The court also held that LinkedIn was a not a “consumer reporting agency” under the FCRA. The FCRA defines “consumer reporting agency” as “any person which, for monetary fees, dues, or on a cooperative nonprofit basis, regularly engages in whole or in part in the practice of assembling or evaluating consumer credit information or other information on consumers for the purpose of furnishing consumer reports to third parties . . . .” 15 U.S.C. § 1681a(f). The court reasoned that because the complaint alleged that the plaintiffs voluntarily provided their names and employment histories to LinkedIn, the complaint supports the conclusion that LinkedIn gathered the information for the purpose of carrying out the plaintiff’s information-sharing objectives – not for the purpose of creating consumer reports.
Takeaway: Because the Reference Search function is not a consumer report subject to the FCRA, employers who utilize the function are not required to comply with the FCRA requirements unless they conduct a separate background check that qualifies as a “consumer report.”
Most employers maintain records with sensitive information relating to their employees, such as social security numbers or similar information. When a data breach occurs and this information is disclosed without authorization, employers may have legal obligations to notify employees affected by the breach.
For example, Minnesota law has a data breach notification requirement that would require an employer to notify employees “in the most expedient time possible and without unreasonable delay” of a suspected data breach. The law provides that:
Any person or business that conducts business in this state, and that owns or licenses data that includes personal information, shall disclose any breach of the security of the system following discovery or notification of the breach in the security of the data to any resident of this state whose unencrypted personal information was, or is reasonably believed to have been, acquired by an unauthorized person. The disclosure must be made in the most expedient time possible and without unreasonable delay, consistent with the legitimate needs of law enforcement, . . . or with any measures necessary to determine the scope of the breach, identify the individuals affected, and restore the reasonable integrity of the data system.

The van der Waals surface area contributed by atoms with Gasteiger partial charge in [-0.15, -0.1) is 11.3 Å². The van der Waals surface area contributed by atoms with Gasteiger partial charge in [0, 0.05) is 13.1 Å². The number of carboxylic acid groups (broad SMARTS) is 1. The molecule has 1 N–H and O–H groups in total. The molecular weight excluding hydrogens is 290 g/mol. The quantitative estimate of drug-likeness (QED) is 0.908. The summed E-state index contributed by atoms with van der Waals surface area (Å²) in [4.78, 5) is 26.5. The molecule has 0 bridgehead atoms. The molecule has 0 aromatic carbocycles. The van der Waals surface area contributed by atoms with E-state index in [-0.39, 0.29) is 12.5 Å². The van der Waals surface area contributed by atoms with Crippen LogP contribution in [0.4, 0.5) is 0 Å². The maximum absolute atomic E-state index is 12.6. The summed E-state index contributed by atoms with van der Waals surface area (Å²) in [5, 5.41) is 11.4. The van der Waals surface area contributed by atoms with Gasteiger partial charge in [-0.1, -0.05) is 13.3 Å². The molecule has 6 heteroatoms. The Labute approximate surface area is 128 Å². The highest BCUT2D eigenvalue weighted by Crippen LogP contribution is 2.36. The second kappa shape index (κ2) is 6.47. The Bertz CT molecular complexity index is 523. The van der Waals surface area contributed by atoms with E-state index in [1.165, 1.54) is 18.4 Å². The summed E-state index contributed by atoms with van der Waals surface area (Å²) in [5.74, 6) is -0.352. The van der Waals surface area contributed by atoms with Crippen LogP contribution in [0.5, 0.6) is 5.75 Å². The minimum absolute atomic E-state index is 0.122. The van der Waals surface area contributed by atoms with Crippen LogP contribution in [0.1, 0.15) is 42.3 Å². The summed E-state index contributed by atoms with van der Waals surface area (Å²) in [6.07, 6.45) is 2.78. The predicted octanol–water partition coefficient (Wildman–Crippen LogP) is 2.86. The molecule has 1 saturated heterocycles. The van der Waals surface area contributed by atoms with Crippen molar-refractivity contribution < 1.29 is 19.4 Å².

See Minn. Stat. § 325E.61. For purposes of the statute, “personal information” is defined to include unencrypted data including an individual’s first name or first initial and last name in combination with any of the following: (i) a social security number; (ii) a driver’s license number or Minnesota identification card number; or (iii) account number or credit or debit card number, in combination with any required security code, access code, or password that would permit access to an individual’s financial account.
For a mass data breach affecting 500 or more individuals at a time, the employer would also need to provide notification within 48 hours to “all consumer reporting agencies that compile and maintain files on consumers on a nationwide basis . . . of the timing, distribution, and content of the notices.”
Takeaway: When a data breach affecting employee data occurs, an employer may need to comply quickly with notification obligations under applicable state law. In the event of a data breach, it is important for employers to check the notification requirements for each state where affected employees are located.
After previously holding last year that telecommuting may be required as a reasonable accommodation, the Sixth Circuit Court of Appeals issued an en banc order vacating that decision. This time, the court held that because regular and predictable on-site attendance was essential to the employee’s job, her request to telecommute as an accommodation was not required by the Americans with Disabilities Act (ADA).
In EEOC v. Ford Motor Co., the employee suffered from irritable bowel syndrome and fecal incontinence that was so bad that she said it could “start pouring out of her at work.” No. 12-2484 (6th Cir., Apr. 10, 2015). Ford allowed her to try telecommuting on a trial basis on three occasions, but determined that she was still unable to maintain consistent job hours and complete her core job functions. Later, the employee requested to work from home up to four days per week. Human Resources met with her to discuss how she would be able to complete her job duties with that arrangement. After determining that the request was unreasonable, Ford proposed alternative accommodations, including moving her closer to the restroom or helping her to look for jobs better suited for telecommuting. The employee turned down both accommodation proposals and filed a charge of discrimination with the EEOC.
The first time that the Sixth Circuit addressed the case it held that there was a genuine issue of fact regarding whether the employee’s request to telecommute was reasonable. The court explained that the employer failed to show that the employee’s constant physical presence at work was essential for her to perform her job duties, particularly in light of recent technological advancements that make telecommuting more feasible.